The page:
The Insistence of God presents the provocative idea that God does not exist, God insists, while God's existence is a human responsibility, which may or may not happen. For John D. Caputo, God's existence is haunted by "perhaps," which does not signify indecisiveness but an openness to risk, to the unforeseeable. Perhaps constitutes a theology of what is to come and what we cannot see coming. Responding to current critics of continental philosophy, Caputo explores the materiality of perhaps and the promise of the world. He shows how perhaps can become a new theology of the gaps God opens.
©2013 John D. Caputo (P)2014 Redwood Audiobooks
"John Caputo has done it again with his latest work of radical theology... a real tour de force... It is difficult to know which to admire more his great erudition or his remarkable courage." (Patrick Masterson, University College, Dublin-Patrick Masterson, University College, Dublin)
The one-star rating for performance is proffered in the hope that someone at Audible or at University Press might perhaps stumble across this review and be persuaded to revisit their choice of narrator.
The book itself is excellent, and Caputo's meditations on theology and hermeneutics deserve to be heard. They are stimulating, challenging, and invigorating, and will impel you to jump out of your chair and begin working feverishly like Martha to prepare for what is coming. His call for a new species of theologian is one that I hope will be heard, and time will tell if he is giving voice to the spirit, a voice crying in the wilderness "long live god", or if he is merely one more voice calling out for god in the wake of the death of god.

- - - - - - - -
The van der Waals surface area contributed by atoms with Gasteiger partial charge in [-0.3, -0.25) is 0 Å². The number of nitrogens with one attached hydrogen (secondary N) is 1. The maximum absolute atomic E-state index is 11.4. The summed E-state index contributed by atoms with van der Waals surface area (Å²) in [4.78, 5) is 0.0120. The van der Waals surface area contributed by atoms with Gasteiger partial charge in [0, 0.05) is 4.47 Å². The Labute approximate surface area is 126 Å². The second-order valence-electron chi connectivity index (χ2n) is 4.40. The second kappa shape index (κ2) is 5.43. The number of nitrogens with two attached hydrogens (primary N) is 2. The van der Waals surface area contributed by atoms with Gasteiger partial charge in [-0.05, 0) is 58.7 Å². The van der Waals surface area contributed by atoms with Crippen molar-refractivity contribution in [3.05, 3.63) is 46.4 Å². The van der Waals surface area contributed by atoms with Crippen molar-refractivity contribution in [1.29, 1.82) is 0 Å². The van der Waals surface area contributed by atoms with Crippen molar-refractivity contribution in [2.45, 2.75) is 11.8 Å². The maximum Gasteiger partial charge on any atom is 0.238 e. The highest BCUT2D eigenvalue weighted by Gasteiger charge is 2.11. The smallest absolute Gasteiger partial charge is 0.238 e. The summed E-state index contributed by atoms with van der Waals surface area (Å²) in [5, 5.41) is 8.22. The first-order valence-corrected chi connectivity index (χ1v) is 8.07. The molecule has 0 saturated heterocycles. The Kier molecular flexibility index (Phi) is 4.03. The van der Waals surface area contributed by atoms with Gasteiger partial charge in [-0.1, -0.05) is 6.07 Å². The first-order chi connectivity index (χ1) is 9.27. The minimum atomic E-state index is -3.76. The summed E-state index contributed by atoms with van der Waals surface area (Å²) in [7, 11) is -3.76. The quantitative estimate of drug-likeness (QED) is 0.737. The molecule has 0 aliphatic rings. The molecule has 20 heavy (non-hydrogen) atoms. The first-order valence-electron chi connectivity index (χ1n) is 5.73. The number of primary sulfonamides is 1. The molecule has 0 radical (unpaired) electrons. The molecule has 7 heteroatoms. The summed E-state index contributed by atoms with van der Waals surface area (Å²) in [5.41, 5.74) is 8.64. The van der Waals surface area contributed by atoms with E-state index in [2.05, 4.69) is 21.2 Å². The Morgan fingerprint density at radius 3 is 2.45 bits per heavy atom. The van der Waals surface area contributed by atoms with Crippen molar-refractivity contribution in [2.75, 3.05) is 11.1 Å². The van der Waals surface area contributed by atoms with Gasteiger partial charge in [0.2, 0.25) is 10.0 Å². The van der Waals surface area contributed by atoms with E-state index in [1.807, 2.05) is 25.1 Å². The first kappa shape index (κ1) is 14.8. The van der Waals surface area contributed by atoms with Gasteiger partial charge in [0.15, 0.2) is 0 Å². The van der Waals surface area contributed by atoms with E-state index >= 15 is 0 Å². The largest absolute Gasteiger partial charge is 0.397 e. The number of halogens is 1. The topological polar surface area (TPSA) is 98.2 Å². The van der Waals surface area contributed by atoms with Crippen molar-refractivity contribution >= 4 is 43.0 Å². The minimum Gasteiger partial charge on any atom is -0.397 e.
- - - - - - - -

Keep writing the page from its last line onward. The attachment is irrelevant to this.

My only regret is that the publisher chose a narrator who not only sounds like a mechanical voice (which would be bad enough and not altogether without irony), but the mechanized manvoice all to often is mistaken in his pronunciation of key terms. Case in point, existential is pronounced "ezigstential", the name Kant is alternately pronounced like the word "Can't" or properly like "Kont". It seems clear that the narrator is unfamiliar with the content and is merely a hired hand converting words on the page to words we can hear.
For that, at least, I am grateful. Life no longer affords me the leisure to sit and read, and so I will gladly engage in the contest of listening to a non-specialist read a highly specialized book, since the book itself is worth the effort. Someday, perhaps, the publisher will find a better narrator. Until then, I can only affirm the coming of this book in its current form.
If you care about the subject matter, I believe you will do the same.
The Insistence of God will be difficult for listeners to appreciate unless they are familiar with Caputo already or well versed in Derridian deconstruction. Without that background, I don't think the presentation will work. The depth of understanding that the listener/reader brings will make this presentation an absolute joy or something seemly trite.
"Audio woes; good book"
Audio has problems. Repetitions and overlaps in the audio; and some sections are just not there.
Good book though.
I liked his non anthropocentric turn at the middle of the book, towards a Cosmo-poetics, which I deem as more insightful and even useful than his Theo-poetics.
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